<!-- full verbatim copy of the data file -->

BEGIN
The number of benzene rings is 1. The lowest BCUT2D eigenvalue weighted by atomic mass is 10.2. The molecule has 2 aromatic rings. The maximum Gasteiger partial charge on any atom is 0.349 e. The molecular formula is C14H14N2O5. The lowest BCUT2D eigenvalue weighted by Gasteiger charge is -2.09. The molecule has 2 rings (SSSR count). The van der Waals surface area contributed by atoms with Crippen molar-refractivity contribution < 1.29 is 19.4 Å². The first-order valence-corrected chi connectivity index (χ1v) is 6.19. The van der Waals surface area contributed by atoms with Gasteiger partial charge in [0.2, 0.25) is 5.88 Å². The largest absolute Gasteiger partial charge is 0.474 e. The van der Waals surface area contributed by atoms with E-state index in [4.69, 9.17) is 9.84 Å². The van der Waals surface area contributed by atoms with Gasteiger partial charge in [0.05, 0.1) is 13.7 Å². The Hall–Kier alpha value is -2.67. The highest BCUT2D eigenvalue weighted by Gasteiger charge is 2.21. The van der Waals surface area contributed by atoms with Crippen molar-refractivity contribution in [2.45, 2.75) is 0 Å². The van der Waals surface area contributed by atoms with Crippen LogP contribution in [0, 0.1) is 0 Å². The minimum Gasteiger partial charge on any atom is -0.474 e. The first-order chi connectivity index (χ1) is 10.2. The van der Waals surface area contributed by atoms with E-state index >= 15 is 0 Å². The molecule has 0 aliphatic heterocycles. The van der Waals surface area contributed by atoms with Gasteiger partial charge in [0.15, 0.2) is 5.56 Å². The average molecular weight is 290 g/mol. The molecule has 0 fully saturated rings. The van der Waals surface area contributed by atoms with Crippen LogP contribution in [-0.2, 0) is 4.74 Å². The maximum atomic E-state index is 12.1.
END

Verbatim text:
The number of benzene rings is 1. The lowest BCUT2D eigenvalue weighted by atomic mass is 10.2. The molecule has 2 aromatic rings. The maximum Gasteiger partial charge on any atom is 0.349 e. The molecular formula is C14H14N2O5. The lowest BCUT2D eigenvalue weighted by Gasteiger charge is -2.09. The molecule has 2 rings (SSSR count). The van der Waals surface area contributed by atoms with Crippen molar-refractivity contribution < 1.29 is 19.4 Å². The first-order valence-corrected chi connectivity index (χ1v) is 6.19. The van der Waals surface area contributed by atoms with Gasteiger partial charge in [0.2, 0.25) is 5.88 Å². The largest absolute Gasteiger partial charge is 0.474 e. The van der Waals surface area contributed by atoms with E-state index in [4.69, 9.17) is 9.84 Å². The van der Waals surface area contributed by atoms with Gasteiger partial charge in [0.05, 0.1) is 13.7 Å². The Hall–Kier alpha value is -2.67. The highest BCUT2D eigenvalue weighted by Gasteiger charge is 2.21. The van der Waals surface area contributed by atoms with Crippen molar-refractivity contribution in [2.45, 2.75) is 0 Å². The van der Waals surface area contributed by atoms with Crippen LogP contribution in [0, 0.1) is 0 Å². The minimum Gasteiger partial charge on any atom is -0.474 e. The first-order chi connectivity index (χ1) is 10.2. The van der Waals surface area contributed by atoms with E-state index >= 15 is 0 Å². The molecule has 0 aliphatic heterocycles. The van der Waals surface area contributed by atoms with Gasteiger partial charge in [0.15, 0.2) is 5.56 Å². The average molecular weight is 290 g/mol. The molecule has 0 fully saturated rings. The van der Waals surface area contributed by atoms with Crippen LogP contribution in [-0.2, 0) is 4.74 Å². The maximum atomic E-state index is 12.1.